Postal System under the Qajar (Kadjar) Dynasty



From the Philatelic Site "Persiphila" dedicated to Persian stamps and the history of philately in Persia and Iran comes the following article:

As recorded by Herodotus and Xenophon, the first regular postal system in history was established in Iran during the reign of the first king of the Achaemenid (Hakhamaneshi) dynasty, Cyrus the Great, in 6th century BCE. This communication service was covering the Persian Empire from Europe, Asia Minor, and Egypt to Babylon, Aden, and Arabia to the Indian Ocean. The messengers were carrying mail by day and night; the relay stations were built only so far apart from each other so that a horse could run without resting or feeding. Thousands of kilometers of roads were built to facilitate the delivery of mail throughout the Persian Empire.

As noted in the Lion Stamps of Persia by Dr. Mohammad Dadkhah, in 1851, during the reign of Nasser-eddin Shah Ghadjar (Qajar), the postal system was re-established under the supervision of his prime minister, Mirza Taghi-Khan Amirkabir. The news of the new postal service was published in an announcement on Friday, 11th of Rabi-ol-Sanni 1267 (12th February 1851), in the second issue of the "Vaghayeh Ettefagheeyeh", an official newspaper. The announcement read as follows:

"With a view to bringing order and harmony to the postal system it was decided that post offices be built in Tehran and other important provinces and any merchants or other people who wish to send a letter by mail should bring it to that post office and leave it with the postmaster on the day the postman is leaving and on the arriving days of the postmen whoever has letters can pick them up to avoid any delays. However, due to cold weather and excessive snow this service is now postponed until the first of August when the weather is better."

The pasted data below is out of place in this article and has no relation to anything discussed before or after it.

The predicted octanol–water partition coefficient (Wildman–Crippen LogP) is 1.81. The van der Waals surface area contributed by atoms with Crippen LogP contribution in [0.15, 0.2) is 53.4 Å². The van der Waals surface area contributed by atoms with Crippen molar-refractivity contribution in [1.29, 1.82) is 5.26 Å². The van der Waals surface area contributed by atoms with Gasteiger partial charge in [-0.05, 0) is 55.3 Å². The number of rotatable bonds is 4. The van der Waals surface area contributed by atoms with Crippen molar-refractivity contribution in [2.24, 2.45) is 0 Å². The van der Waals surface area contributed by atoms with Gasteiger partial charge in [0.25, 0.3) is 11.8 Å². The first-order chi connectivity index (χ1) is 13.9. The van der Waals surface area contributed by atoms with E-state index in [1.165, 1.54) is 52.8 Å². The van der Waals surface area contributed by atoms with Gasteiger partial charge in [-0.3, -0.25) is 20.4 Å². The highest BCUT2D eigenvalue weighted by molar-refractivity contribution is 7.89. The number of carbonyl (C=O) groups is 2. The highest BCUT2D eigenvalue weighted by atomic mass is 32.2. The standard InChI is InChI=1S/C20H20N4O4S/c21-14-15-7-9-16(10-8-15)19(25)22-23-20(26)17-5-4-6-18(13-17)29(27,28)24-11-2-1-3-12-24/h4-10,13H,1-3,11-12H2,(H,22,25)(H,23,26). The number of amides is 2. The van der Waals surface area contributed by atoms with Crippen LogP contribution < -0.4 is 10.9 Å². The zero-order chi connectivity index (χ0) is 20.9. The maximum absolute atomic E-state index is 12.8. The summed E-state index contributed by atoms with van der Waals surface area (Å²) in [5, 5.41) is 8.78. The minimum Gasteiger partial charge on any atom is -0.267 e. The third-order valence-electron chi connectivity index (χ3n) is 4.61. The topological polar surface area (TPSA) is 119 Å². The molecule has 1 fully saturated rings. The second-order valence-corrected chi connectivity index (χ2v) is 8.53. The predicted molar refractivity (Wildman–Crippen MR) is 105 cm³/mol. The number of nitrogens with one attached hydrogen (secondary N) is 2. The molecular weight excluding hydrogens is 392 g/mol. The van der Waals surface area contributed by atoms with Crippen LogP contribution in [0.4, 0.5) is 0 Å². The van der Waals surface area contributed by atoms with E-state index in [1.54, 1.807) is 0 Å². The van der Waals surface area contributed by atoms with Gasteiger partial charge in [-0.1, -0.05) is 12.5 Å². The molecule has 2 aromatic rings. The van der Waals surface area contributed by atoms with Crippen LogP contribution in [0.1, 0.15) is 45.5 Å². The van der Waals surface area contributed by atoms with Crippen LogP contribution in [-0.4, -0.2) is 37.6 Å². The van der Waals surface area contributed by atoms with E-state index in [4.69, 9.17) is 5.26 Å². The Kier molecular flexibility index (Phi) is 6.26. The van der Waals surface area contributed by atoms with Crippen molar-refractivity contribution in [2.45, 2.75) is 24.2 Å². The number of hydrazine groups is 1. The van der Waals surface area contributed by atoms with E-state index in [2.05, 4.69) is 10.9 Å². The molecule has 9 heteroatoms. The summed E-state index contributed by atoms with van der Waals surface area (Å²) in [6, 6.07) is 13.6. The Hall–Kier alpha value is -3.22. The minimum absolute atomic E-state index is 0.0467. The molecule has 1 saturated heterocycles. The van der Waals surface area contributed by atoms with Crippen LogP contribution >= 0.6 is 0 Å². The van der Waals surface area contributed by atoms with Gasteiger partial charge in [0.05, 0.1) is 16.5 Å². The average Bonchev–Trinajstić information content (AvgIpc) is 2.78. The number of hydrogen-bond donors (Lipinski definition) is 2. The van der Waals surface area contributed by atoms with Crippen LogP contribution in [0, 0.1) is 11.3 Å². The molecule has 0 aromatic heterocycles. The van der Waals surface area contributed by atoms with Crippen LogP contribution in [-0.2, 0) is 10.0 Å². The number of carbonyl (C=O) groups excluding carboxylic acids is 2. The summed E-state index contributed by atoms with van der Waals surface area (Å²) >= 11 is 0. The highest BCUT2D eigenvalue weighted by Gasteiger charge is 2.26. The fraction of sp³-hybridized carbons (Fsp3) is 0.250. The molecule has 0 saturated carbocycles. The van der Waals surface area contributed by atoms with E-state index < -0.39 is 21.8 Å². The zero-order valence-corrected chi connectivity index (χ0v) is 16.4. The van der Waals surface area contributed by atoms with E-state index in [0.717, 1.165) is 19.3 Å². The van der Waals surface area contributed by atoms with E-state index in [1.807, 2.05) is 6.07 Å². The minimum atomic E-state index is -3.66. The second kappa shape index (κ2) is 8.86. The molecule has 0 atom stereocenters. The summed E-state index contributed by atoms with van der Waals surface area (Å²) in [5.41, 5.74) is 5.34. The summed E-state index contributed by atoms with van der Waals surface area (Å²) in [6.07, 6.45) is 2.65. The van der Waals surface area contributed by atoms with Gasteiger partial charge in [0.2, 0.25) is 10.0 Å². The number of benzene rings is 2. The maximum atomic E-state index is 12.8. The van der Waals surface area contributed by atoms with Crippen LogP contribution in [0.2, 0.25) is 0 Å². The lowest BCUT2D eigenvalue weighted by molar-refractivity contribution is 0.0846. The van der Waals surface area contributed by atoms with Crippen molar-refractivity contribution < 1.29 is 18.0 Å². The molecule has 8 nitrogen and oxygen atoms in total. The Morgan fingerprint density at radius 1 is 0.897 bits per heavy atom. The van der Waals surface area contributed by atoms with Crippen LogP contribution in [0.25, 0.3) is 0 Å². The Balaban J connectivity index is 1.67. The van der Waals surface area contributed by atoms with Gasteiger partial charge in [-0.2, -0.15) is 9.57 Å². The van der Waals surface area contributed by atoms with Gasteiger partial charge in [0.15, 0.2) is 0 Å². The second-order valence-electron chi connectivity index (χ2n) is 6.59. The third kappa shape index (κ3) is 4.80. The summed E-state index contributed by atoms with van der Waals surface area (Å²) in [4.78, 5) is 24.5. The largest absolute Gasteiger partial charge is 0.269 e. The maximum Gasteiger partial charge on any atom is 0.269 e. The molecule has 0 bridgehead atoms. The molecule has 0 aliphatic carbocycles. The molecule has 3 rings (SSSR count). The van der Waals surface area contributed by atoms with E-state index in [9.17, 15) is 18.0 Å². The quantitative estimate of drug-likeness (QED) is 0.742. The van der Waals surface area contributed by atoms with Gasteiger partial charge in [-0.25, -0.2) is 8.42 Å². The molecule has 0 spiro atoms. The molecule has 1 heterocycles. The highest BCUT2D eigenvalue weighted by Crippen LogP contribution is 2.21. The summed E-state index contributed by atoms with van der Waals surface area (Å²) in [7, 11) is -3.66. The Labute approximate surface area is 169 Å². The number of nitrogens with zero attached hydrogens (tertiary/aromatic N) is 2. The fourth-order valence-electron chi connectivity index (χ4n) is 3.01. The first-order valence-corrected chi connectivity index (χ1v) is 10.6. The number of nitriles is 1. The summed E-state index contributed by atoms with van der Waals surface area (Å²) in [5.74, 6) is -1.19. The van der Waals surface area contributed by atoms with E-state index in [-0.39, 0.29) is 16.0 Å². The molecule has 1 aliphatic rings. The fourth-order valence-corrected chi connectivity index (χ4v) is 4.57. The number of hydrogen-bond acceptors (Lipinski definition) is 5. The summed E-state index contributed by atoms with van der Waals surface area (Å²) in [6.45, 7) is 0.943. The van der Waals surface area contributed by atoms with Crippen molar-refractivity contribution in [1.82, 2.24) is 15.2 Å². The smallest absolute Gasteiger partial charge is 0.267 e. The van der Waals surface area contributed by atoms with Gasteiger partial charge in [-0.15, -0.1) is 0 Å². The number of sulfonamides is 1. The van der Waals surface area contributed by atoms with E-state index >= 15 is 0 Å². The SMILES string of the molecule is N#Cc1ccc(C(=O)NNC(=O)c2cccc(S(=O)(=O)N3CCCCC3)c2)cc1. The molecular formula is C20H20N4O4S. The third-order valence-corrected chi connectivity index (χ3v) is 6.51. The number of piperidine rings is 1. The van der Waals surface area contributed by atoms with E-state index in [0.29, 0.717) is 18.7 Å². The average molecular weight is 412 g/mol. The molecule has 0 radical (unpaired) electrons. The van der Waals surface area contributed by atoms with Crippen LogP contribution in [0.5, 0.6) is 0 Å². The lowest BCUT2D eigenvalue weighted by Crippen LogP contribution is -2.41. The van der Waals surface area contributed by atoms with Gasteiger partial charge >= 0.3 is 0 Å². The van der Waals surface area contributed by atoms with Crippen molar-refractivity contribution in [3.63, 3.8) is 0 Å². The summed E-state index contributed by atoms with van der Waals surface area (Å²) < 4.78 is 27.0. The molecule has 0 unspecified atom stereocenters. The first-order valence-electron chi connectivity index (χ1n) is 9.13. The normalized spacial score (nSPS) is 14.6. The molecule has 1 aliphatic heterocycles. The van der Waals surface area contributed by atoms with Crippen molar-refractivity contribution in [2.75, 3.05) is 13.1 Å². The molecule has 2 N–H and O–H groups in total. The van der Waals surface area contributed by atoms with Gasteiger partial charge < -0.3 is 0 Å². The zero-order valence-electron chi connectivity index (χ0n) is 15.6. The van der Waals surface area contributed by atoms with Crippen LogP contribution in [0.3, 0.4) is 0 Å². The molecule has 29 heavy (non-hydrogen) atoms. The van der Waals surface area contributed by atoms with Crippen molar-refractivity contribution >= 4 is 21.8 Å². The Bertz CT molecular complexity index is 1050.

According to the 7th issue of the same newspaper, the postal service started on 17th of Djamadi-ol-avval (20th March 1851). On the 29th October 1851, a senior employee by the name of Shafi Khan was appointed by the prime minister as the first postmaster.

The postal rate for letters delivered in Iran was fixed at 5 Shahis for one letter and 1000 Dinars or 20 Shahis for five letters or more in one envelope. In the early 1860's, upon recommendation by Mirza Ali Amin-eddowleh, controller of the Post Office, and after the visit of Nasser-eddin Shah Ghadjar to Europe, a deputation was sent to Paris to make inquiries for establishing a modern postal system and utilizing postage stamps.

In 1865, a French artist by the name of A. M. Riester, having heard of the wish of the Iranian deputation, on his own initiative, based on an old Iranian Coat of Arms, prepared a design showing a seated lion with rising sun on his back set in an oval surrounded by an ornamental frame. Riester's initials are also shown in reverse beneath the frame in the lower right hand corner. Riester's design was rejected by the Iranian government. However, the Riester design was displayed at the Exhibition of Fine Arts in the Champs-Elysees in Paris at that time.

Albert Barre, the famous French engraver of the laureate stamps of circa 1863-1870 of France was approached by the Iranian deputation and commissioned to design a postage stamp for the country. The design of these stamps was based on the new Coat of Arms, representing a standing lion facing left (this is according to some legends representing the Lion of Ekbatana or Hamadan which is the symbol of power), holding a saber in his right hand (the saber is representing the Zolfagha'ar, the saber of Ali -- son-in-law of Mohammad the prophet of Islam and first Shiite Imam -- a symbol of Justice), and the rising sun which is known as "Mitra," "Mehr", or "Khorsheed," which according to Iranian culture and belief is the symbol of light, purity, goodness, good fortune, and perhaps the symbol of God or Ahura'mazda.

It should be noted here that according to some, these essays were engraved by Charles Trotin, a member of the Money and Medallion Commission of France, and not by Albert Barre.



Note: This article and the pictures contained therein are reproduced here, with slight stylistic and grammatical changes, from the Persiphila site for educational purposes only. The original can be viewed at that site by clicking here.



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